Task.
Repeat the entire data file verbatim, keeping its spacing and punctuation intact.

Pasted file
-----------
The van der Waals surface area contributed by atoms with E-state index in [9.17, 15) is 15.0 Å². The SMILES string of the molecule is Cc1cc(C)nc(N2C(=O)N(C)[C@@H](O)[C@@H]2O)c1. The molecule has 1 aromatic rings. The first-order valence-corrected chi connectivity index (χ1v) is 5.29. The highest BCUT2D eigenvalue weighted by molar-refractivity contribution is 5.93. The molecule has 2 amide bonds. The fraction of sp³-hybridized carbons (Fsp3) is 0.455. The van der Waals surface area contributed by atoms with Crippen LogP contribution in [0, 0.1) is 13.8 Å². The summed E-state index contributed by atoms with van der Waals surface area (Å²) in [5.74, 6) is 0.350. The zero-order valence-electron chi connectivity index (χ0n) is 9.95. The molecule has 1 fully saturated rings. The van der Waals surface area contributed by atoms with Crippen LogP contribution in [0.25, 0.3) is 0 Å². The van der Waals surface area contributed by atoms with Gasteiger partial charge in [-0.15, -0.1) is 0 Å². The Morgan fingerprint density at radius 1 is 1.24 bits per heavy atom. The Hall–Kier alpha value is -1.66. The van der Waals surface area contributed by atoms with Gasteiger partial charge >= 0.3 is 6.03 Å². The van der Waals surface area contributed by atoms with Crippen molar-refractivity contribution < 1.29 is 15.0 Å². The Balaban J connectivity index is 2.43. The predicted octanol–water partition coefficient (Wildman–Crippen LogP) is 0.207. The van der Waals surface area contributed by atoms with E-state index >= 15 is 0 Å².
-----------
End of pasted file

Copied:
The van der Waals surface area contributed by atoms with E-state index in [9.17, 15) is 15.0 Å². The SMILES string of the molecule is Cc1cc(C)nc(N2C(=O)N(C)[C@@H](O)[C@@H]2O)c1. The molecule has 1 aromatic rings. The first-order valence-corrected chi connectivity index (χ1v) is 5.29. The highest BCUT2D eigenvalue weighted by molar-refractivity contribution is 5.93. The molecule has 2 amide bonds. The fraction of sp³-hybridized carbons (Fsp3) is 0.455. The van der Waals surface area contributed by atoms with Crippen LogP contribution in [0, 0.1) is 13.8 Å². The summed E-state index contributed by atoms with van der Waals surface area (Å²) in [5.74, 6) is 0.350. The zero-order valence-electron chi connectivity index (χ0n) is 9.95. The molecule has 1 fully saturated rings. The van der Waals surface area contributed by atoms with Crippen LogP contribution in [0.25, 0.3) is 0 Å². The van der Waals surface area contributed by atoms with Gasteiger partial charge in [-0.15, -0.1) is 0 Å². The Morgan fingerprint density at radius 1 is 1.24 bits per heavy atom. The Hall–Kier alpha value is -1.66. The van der Waals surface area contributed by atoms with Gasteiger partial charge >= 0.3 is 6.03 Å². The van der Waals surface area contributed by atoms with Crippen molar-refractivity contribution < 1.29 is 15.0 Å². The Balaban J connectivity index is 2.43. The predicted octanol–water partition coefficient (Wildman–Crippen LogP) is 0.207. The van der Waals surface area contributed by atoms with E-state index >= 15 is 0 Å².